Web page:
Ludwig primarily plays as an attacking midfielder or a center forward, and while he is a natural goal scorer, Clarkston head coach Ian Jones said he’s a creator wherever he is on the field.
Even if he is assigned to be in the middle of the field, Ludwig will go wide to create numerous scoring opportunities.
“He almost creates more opportunities by not being involved,” Jones said. “He finds spaces. He creates space for other people, so his understanding of how to create space not just for himself, but other people, is the biggest improvement I’ve seen. He just has a knack of seeing things before they evolve.”
Ludwig said he has worn a Spartans jersey “ever since I came out of the womb.”
“I’ve always wanted to go there,” he added.
Before that though, he hopes to leave high school by making history for Clarkston.
This year marks 15 years since the best team in Clarkston history made a run to its only MHSAA Finals in 2007, where the Wolves lost in the Division 1 championship match to East Kentwood.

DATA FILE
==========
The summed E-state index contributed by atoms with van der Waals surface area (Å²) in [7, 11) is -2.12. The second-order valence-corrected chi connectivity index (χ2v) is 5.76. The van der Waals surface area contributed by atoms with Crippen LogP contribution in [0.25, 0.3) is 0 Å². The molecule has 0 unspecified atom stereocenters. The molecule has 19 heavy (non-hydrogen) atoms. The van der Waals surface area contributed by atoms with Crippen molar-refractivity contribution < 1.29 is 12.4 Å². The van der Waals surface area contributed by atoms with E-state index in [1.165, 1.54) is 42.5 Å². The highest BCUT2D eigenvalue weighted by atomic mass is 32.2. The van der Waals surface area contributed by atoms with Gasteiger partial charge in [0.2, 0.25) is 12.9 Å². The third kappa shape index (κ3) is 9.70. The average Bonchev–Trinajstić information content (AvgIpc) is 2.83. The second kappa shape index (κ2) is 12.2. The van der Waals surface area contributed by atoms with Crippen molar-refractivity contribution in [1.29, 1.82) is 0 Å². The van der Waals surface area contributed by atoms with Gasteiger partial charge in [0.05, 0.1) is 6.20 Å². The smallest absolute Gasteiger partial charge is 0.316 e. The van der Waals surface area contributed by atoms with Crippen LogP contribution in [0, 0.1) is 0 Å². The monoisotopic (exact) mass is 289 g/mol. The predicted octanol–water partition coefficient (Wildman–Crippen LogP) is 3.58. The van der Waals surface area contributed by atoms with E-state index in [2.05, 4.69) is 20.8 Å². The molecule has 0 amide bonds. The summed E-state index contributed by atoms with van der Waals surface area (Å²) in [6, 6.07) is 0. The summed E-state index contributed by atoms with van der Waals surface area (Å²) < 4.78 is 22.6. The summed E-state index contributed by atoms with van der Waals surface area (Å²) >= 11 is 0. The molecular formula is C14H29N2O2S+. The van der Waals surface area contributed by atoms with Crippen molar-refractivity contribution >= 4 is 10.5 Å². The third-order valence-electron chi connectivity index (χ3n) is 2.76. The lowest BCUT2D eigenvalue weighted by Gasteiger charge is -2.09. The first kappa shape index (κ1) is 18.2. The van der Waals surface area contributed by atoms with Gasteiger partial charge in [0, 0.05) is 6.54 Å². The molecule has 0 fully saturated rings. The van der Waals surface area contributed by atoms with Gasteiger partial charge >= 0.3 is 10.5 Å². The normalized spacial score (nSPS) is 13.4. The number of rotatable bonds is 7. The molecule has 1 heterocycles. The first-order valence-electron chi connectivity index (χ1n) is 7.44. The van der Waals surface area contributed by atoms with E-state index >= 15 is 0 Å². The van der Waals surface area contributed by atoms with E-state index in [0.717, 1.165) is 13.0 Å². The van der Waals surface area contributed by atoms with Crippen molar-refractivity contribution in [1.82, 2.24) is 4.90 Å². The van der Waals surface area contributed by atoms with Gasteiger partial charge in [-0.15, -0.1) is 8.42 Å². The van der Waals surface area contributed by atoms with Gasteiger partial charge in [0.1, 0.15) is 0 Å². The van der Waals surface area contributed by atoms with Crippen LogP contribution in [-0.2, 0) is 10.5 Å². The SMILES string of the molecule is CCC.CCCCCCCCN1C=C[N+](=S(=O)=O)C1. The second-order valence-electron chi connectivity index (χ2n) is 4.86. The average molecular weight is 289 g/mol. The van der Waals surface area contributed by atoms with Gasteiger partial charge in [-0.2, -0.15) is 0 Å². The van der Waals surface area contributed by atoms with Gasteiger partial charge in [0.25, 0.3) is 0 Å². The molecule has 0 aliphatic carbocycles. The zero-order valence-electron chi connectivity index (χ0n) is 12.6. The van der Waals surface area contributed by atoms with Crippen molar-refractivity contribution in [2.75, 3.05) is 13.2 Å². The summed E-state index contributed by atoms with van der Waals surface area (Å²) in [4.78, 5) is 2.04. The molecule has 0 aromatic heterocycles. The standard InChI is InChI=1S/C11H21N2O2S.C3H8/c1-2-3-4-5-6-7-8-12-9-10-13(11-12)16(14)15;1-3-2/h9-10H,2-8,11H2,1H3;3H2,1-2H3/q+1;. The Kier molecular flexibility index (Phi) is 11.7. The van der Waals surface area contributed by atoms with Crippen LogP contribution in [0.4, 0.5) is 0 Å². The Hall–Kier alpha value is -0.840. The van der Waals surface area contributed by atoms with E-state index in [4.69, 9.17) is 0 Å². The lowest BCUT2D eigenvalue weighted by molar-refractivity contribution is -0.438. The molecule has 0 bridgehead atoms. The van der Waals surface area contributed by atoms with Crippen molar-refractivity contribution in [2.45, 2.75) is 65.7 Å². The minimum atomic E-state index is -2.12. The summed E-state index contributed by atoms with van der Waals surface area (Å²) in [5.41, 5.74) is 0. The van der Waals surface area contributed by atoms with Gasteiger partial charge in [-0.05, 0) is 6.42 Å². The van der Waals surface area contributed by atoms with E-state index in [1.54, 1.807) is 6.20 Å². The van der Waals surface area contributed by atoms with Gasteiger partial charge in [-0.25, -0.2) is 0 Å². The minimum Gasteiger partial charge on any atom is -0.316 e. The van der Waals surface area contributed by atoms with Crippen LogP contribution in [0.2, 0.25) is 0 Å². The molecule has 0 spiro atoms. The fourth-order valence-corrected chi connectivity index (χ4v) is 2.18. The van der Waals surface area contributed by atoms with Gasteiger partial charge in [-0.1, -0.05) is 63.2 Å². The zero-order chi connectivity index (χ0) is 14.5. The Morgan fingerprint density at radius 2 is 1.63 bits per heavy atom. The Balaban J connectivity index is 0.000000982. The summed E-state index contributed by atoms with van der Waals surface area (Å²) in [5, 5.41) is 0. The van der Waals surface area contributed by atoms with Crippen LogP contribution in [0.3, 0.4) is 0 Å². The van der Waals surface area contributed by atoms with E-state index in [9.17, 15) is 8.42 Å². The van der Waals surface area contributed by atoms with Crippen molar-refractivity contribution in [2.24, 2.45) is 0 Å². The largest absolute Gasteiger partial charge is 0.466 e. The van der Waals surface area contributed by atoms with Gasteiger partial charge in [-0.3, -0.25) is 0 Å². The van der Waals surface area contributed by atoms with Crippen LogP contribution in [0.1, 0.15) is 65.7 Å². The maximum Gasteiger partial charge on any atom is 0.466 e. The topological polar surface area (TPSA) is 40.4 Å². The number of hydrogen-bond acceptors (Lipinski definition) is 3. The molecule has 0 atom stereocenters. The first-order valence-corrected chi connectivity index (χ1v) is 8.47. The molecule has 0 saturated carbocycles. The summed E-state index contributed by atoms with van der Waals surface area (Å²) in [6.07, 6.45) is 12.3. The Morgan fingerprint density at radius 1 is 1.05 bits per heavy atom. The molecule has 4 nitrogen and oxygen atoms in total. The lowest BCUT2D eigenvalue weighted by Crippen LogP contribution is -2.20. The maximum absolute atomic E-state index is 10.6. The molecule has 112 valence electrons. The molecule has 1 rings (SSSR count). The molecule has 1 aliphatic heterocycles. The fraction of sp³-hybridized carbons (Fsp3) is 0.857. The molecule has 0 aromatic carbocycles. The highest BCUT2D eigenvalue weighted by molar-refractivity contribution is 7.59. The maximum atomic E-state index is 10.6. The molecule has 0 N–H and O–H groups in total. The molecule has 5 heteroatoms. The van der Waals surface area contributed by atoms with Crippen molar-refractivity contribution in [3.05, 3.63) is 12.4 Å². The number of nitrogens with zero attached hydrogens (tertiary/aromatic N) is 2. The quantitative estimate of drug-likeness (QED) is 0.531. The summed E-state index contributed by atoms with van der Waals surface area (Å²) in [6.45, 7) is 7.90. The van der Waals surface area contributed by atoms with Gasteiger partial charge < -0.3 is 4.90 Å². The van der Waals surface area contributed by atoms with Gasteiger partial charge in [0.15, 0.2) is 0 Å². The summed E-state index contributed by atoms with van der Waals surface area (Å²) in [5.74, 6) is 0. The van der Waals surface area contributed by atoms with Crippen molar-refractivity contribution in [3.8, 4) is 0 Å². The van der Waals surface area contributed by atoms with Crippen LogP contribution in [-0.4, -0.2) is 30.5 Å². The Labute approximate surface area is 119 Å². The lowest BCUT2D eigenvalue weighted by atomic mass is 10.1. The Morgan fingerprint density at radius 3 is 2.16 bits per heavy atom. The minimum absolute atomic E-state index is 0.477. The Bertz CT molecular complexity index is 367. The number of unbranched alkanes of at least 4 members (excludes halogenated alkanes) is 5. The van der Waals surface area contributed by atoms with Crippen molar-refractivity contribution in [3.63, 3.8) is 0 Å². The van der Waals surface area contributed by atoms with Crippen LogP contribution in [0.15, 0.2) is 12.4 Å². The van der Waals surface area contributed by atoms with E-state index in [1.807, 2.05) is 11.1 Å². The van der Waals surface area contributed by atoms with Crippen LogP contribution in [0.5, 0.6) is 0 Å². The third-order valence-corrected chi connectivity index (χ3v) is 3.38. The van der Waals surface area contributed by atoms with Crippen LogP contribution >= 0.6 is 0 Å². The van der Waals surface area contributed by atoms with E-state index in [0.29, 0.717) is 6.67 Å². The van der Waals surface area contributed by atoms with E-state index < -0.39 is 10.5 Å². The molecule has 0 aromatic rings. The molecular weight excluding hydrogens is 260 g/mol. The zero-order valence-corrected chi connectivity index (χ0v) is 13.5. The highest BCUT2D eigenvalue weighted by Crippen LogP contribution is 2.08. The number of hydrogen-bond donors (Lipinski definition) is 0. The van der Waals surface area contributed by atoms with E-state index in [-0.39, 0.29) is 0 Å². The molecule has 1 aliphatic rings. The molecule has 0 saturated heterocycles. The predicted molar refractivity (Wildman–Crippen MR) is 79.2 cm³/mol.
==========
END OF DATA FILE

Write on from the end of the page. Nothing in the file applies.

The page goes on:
Ludwig said he and other players have turned into historians a bit this year, studying up on that team and hoping to go one step farther so they can lay claim to being the best in school history.
“Our coaches have talked to us about some of those things they did,” Ludwig said. “The little things off of the field even. They have just told us the little things we need to pick up on to make that run.”
If a run at a Finals title doesn’t happen, Ludwig won’t have any regrets about sticking with high school for all four years given the memories he’s made and what he’s accomplished.
But if the Wolves do contend, it’ll make turning down those small overtures from academies worth celebrating more than all the goals he has scored combined.
“He’s a pretty loyal boy,” Jones said. "I think he has the ambition to do something in high school that hasn’t been done before.”